Why I would go to jail for my journalistic beliefs. Kostas Vaxevanis has a great definition of journalism and a journalist’s ideal point of view. Not objective, but decent. I like it!
Journalism is often either invested with magic powers or blamed for all that is wrong in the world. Both positions are wrong. Journalism is the way, lonely most of the times, of truth. Often colleagues discuss journalistic objectivity as a mausoleum where we kneel down. There is no objectivity. What matters is the decency of our subjectivity: how decent, honest and professional we stay in a world where everything is relative. How determined we are to fight against set-ups in this world of overloaded information.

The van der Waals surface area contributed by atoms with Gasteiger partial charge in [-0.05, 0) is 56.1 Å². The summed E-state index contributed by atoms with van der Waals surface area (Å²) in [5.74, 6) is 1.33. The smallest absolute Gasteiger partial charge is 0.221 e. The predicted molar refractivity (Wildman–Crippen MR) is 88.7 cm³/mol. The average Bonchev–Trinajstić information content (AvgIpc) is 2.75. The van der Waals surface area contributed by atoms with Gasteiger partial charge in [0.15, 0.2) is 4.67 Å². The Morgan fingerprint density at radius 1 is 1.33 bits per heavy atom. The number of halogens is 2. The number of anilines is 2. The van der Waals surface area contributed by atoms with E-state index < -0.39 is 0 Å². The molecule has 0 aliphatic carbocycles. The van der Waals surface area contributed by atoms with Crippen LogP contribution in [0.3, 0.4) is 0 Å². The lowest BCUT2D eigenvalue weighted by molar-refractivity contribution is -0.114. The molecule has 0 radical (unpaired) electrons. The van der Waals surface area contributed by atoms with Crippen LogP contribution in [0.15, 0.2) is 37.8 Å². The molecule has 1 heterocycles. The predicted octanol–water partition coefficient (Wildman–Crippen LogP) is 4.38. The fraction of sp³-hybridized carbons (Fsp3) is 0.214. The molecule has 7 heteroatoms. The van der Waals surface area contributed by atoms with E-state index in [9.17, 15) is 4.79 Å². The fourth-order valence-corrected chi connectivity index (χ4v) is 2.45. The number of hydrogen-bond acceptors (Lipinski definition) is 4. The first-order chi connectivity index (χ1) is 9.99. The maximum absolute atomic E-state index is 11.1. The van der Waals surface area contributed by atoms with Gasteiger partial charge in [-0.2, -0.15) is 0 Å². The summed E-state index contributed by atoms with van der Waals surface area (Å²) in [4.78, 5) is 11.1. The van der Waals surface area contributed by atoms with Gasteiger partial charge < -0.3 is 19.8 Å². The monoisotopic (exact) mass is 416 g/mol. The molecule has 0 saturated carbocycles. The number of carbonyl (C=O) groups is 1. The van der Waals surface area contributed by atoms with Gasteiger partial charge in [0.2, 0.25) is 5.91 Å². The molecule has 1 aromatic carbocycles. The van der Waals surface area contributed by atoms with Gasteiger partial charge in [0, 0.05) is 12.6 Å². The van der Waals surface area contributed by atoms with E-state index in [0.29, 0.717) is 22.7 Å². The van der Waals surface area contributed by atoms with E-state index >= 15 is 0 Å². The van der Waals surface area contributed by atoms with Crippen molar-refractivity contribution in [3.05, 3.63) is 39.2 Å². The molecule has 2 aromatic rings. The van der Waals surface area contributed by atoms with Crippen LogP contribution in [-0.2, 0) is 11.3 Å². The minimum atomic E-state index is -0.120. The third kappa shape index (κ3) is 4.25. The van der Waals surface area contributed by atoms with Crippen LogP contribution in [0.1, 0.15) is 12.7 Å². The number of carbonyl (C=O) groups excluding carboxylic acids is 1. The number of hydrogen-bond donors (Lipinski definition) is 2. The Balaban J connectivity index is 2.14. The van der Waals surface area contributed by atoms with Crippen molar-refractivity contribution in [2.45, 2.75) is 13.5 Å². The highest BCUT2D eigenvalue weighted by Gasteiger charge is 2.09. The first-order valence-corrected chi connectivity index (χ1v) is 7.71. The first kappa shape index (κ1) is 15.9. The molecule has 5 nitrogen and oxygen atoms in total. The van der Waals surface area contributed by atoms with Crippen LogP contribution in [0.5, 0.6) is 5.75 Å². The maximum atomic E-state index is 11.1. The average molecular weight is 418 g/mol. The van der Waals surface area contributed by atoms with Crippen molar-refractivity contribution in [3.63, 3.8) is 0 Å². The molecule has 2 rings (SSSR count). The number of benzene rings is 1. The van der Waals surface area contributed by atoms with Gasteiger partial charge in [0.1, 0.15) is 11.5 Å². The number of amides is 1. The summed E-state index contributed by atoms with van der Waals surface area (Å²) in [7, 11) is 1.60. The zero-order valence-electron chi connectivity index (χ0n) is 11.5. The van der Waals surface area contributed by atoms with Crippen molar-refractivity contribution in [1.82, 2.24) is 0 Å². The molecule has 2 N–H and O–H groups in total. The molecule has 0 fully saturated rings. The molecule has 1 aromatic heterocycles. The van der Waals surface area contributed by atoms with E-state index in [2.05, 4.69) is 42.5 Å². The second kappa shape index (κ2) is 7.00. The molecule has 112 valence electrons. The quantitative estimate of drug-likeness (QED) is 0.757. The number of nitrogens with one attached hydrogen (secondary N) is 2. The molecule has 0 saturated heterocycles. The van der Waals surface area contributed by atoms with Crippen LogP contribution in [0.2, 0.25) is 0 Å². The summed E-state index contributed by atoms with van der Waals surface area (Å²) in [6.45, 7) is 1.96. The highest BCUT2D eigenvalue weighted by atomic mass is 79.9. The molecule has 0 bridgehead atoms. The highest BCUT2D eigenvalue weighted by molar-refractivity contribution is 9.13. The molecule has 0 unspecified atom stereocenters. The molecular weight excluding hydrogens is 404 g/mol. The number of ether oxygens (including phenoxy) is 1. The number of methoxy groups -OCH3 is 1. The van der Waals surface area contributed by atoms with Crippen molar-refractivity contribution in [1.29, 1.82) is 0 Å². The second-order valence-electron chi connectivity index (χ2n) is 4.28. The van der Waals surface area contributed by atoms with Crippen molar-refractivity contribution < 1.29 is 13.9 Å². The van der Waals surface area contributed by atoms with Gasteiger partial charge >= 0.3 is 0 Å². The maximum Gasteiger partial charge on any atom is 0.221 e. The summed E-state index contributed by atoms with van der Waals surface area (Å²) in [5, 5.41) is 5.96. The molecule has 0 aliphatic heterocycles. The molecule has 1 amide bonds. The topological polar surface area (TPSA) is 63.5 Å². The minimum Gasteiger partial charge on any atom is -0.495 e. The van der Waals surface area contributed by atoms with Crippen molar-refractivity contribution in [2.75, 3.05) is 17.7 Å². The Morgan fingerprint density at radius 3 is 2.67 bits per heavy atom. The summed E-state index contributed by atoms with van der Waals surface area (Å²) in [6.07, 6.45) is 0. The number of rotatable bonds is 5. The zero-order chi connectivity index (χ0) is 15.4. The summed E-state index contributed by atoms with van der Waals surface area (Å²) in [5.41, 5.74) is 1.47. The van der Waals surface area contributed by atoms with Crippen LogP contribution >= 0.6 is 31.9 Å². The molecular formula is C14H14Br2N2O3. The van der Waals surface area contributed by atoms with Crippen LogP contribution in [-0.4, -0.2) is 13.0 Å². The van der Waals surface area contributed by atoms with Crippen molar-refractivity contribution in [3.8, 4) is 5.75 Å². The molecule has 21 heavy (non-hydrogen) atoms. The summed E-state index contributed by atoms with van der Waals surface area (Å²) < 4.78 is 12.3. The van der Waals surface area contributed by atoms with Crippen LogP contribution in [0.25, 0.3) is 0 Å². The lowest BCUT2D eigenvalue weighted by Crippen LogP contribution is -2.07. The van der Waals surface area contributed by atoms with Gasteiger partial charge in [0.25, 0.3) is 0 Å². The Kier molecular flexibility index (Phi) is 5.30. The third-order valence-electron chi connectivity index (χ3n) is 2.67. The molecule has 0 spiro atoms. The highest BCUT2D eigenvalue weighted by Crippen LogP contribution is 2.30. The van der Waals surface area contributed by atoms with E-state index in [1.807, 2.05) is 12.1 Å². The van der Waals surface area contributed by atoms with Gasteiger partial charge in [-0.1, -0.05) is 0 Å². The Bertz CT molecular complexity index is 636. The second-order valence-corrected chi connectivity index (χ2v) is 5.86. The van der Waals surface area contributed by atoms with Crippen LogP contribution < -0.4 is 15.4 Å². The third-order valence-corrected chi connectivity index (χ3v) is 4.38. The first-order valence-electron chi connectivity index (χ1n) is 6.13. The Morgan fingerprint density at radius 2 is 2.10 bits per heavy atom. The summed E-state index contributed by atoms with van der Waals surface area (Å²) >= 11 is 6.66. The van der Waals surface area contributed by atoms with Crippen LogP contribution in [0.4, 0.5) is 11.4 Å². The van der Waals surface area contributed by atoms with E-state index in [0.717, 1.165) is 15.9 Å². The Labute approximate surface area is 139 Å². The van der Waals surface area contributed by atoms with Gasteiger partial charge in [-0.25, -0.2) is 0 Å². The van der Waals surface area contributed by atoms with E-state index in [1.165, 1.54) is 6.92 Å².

It is often said: “Journalism is printing what someone else does not want to print. Everything else is public relations.” This has to be done with respect for human rights and people’s dignity. Nevertheless it has to be done.
Whoa, the Vancouver Sun talking about genocide and ongoing colonial violence?
“First it was Prime Minister Stephen Harper himself, carrying on about some sort of conspiracy involving jet-setting American radical billionaire eco-saboteurs who are intent upon blocking Canadas vital bitumen semi-fluids…” “Then he tried backtracking. Hed suddenly found himself keeping company with conspiracy theorists who like making dirty insinuations about Ducks Unlimited. You had to feel sorry for the guy.”
“Light bending opens time hole.” Sure, sure.